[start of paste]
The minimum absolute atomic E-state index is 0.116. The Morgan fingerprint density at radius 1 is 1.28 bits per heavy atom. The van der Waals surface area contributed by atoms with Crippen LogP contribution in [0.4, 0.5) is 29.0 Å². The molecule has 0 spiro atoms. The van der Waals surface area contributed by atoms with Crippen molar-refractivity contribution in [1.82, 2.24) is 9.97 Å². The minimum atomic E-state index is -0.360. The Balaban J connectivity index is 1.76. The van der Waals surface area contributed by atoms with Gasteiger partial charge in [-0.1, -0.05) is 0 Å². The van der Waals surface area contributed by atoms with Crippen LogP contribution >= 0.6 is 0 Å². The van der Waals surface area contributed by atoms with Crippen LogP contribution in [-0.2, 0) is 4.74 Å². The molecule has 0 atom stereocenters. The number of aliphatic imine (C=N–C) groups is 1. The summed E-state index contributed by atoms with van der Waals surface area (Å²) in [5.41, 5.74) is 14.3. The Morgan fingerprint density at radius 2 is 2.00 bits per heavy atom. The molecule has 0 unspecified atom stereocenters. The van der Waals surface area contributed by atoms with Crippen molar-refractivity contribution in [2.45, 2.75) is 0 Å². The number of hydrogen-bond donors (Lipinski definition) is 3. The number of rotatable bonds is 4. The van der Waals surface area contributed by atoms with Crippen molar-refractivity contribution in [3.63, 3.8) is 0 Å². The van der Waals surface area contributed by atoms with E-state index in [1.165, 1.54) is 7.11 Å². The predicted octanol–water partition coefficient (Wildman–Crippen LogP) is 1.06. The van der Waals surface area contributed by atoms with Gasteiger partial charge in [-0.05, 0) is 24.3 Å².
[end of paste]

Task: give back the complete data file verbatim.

The minimum absolute atomic E-state index is 0.116. The Morgan fingerprint density at radius 1 is 1.28 bits per heavy atom. The van der Waals surface area contributed by atoms with Crippen LogP contribution in [0.4, 0.5) is 29.0 Å². The molecule has 0 spiro atoms. The van der Waals surface area contributed by atoms with Crippen molar-refractivity contribution in [1.82, 2.24) is 9.97 Å². The minimum atomic E-state index is -0.360. The Balaban J connectivity index is 1.76. The van der Waals surface area contributed by atoms with Gasteiger partial charge in [-0.1, -0.05) is 0 Å². The van der Waals surface area contributed by atoms with Crippen LogP contribution >= 0.6 is 0 Å². The van der Waals surface area contributed by atoms with Crippen LogP contribution in [-0.2, 0) is 4.74 Å². The molecule has 0 atom stereocenters. The number of aliphatic imine (C=N–C) groups is 1. The summed E-state index contributed by atoms with van der Waals surface area (Å²) in [5.41, 5.74) is 14.3. The Morgan fingerprint density at radius 2 is 2.00 bits per heavy atom. The molecule has 0 unspecified atom stereocenters. The van der Waals surface area contributed by atoms with Crippen molar-refractivity contribution in [2.45, 2.75) is 0 Å². The number of hydrogen-bond donors (Lipinski definition) is 3. The number of rotatable bonds is 4. The van der Waals surface area contributed by atoms with Crippen molar-refractivity contribution in [3.63, 3.8) is 0 Å². The van der Waals surface area contributed by atoms with E-state index in [1.165, 1.54) is 7.11 Å². The predicted octanol–water partition coefficient (Wildman–Crippen LogP) is 1.06. The van der Waals surface area contributed by atoms with Gasteiger partial charge in [-0.05, 0) is 24.3 Å².